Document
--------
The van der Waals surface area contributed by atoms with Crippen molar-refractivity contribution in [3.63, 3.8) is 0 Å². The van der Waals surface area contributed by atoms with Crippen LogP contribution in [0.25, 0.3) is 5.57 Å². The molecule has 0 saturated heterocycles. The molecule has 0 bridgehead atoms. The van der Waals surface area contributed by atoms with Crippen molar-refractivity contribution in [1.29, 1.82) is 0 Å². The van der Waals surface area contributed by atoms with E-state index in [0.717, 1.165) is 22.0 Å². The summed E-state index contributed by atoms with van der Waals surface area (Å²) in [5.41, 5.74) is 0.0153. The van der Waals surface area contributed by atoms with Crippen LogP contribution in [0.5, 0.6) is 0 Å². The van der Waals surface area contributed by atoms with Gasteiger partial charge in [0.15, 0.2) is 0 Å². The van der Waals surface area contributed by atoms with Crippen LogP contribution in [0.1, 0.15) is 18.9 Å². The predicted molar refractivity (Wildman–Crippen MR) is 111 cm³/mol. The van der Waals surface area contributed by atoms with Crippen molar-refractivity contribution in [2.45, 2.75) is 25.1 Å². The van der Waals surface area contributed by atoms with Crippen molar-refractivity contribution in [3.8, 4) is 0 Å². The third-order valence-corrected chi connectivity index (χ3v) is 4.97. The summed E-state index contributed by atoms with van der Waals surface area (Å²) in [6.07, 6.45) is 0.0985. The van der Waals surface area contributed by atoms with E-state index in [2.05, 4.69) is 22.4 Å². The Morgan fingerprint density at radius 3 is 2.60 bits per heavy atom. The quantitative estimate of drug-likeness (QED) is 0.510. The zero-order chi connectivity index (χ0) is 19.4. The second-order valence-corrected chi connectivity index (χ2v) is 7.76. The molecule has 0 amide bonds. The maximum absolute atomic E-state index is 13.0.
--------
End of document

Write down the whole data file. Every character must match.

The van der Waals surface area contributed by atoms with Crippen molar-refractivity contribution in [3.63, 3.8) is 0 Å². The van der Waals surface area contributed by atoms with Crippen LogP contribution in [0.25, 0.3) is 5.57 Å². The molecule has 0 saturated heterocycles. The molecule has 0 bridgehead atoms. The van der Waals surface area contributed by atoms with Crippen molar-refractivity contribution in [1.29, 1.82) is 0 Å². The van der Waals surface area contributed by atoms with E-state index in [0.717, 1.165) is 22.0 Å². The summed E-state index contributed by atoms with van der Waals surface area (Å²) in [5.41, 5.74) is 0.0153. The van der Waals surface area contributed by atoms with Crippen LogP contribution in [0.5, 0.6) is 0 Å². The van der Waals surface area contributed by atoms with Gasteiger partial charge in [0.15, 0.2) is 0 Å². The van der Waals surface area contributed by atoms with Crippen LogP contribution in [0.1, 0.15) is 18.9 Å². The predicted molar refractivity (Wildman–Crippen MR) is 111 cm³/mol. The van der Waals surface area contributed by atoms with Crippen molar-refractivity contribution in [2.45, 2.75) is 25.1 Å². The van der Waals surface area contributed by atoms with Crippen molar-refractivity contribution in [3.8, 4) is 0 Å². The third-order valence-corrected chi connectivity index (χ3v) is 4.97. The summed E-state index contributed by atoms with van der Waals surface area (Å²) in [6.07, 6.45) is 0.0985. The van der Waals surface area contributed by atoms with E-state index in [2.05, 4.69) is 22.4 Å². The Morgan fingerprint density at radius 3 is 2.60 bits per heavy atom. The quantitative estimate of drug-likeness (QED) is 0.510. The zero-order chi connectivity index (χ0) is 19.4. The second-order valence-corrected chi connectivity index (χ2v) is 7.76. The molecule has 0 amide bonds. The maximum absolute atomic E-state index is 13.0.